John Carlson, Matt Niskanen and Karl Alzner are all pretty reliable (and predictable), but it would be nice to see Carlson take his game to the next level (something plenty of onlookers have been waiting for for a few years now). Nate Schmidt could also see a bigger role, but for now looks to be destined for that third pair with Orpik.
Taylor Chorney is slated to start the season as the seventh defenseman, with not a ton of proven depth behind him (and there's more right-left flexibility in the group than is indicated on the chart). The back-end depth on the blueline is concerning, and one could argue that the team lacks that true #1 defender, but, like the forwards, this is a solid group.
Finally, the team is set in goal, with reigning Vezina winner Braden Holtby coming off a career year and Philipp Grubauer ably backing him up. Should one of those two go down, the organization could have to look elsewhere for help, but the only question heading in net heading into the season is what the split in starts will be between Holtby and Grubauer - Holtby has averaged 69 starts over the last two seasons, and Grubauer could use more work than he's gotten (especially with his future somewhat unclear). Regardless, between the two, the Caps have one of the better goaltending tandems in the League.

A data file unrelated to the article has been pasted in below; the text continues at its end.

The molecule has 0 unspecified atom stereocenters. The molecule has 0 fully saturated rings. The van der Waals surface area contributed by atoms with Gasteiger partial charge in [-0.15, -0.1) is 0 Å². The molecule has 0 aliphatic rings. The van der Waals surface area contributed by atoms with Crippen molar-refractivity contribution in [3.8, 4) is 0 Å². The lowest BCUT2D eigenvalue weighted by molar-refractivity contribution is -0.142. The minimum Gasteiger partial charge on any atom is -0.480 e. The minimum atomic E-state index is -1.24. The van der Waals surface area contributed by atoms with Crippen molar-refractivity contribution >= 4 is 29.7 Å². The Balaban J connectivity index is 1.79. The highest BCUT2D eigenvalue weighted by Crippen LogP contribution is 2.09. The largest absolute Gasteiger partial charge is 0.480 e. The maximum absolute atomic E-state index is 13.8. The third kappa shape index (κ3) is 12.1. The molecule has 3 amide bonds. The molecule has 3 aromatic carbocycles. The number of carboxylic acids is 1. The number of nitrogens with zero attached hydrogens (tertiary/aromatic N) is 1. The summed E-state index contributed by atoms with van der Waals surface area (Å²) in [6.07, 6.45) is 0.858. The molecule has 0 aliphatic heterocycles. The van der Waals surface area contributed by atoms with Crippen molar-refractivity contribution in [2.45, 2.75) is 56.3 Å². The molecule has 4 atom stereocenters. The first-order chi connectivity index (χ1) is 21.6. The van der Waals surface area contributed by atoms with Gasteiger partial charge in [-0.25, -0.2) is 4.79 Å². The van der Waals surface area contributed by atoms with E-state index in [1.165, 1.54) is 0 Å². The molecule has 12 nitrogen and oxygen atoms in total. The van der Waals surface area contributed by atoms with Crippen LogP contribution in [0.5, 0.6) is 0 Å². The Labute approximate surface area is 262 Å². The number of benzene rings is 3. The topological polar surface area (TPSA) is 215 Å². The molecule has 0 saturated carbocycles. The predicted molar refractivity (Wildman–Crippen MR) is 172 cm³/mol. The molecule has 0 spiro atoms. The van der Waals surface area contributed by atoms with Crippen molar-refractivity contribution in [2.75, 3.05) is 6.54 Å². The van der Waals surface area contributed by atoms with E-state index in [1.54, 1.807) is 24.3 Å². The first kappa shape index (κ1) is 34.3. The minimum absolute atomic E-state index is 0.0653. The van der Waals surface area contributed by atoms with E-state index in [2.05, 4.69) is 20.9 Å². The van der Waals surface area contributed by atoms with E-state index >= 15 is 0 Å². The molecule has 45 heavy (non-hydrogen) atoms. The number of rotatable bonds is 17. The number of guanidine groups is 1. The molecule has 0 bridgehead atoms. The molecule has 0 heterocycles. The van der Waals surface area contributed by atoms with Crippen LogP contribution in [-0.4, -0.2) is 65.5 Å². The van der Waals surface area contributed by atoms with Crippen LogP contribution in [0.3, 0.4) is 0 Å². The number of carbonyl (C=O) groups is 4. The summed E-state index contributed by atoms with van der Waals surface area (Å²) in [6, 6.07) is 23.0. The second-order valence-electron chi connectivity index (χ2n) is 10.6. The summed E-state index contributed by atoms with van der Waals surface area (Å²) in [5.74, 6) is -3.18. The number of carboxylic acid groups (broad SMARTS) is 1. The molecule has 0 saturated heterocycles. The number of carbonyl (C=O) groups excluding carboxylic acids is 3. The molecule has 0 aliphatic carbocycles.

So that's our take on the roster and organizational depth chart at this point. Given the above, if you're Barry Trotz, what do your opening night lines look like?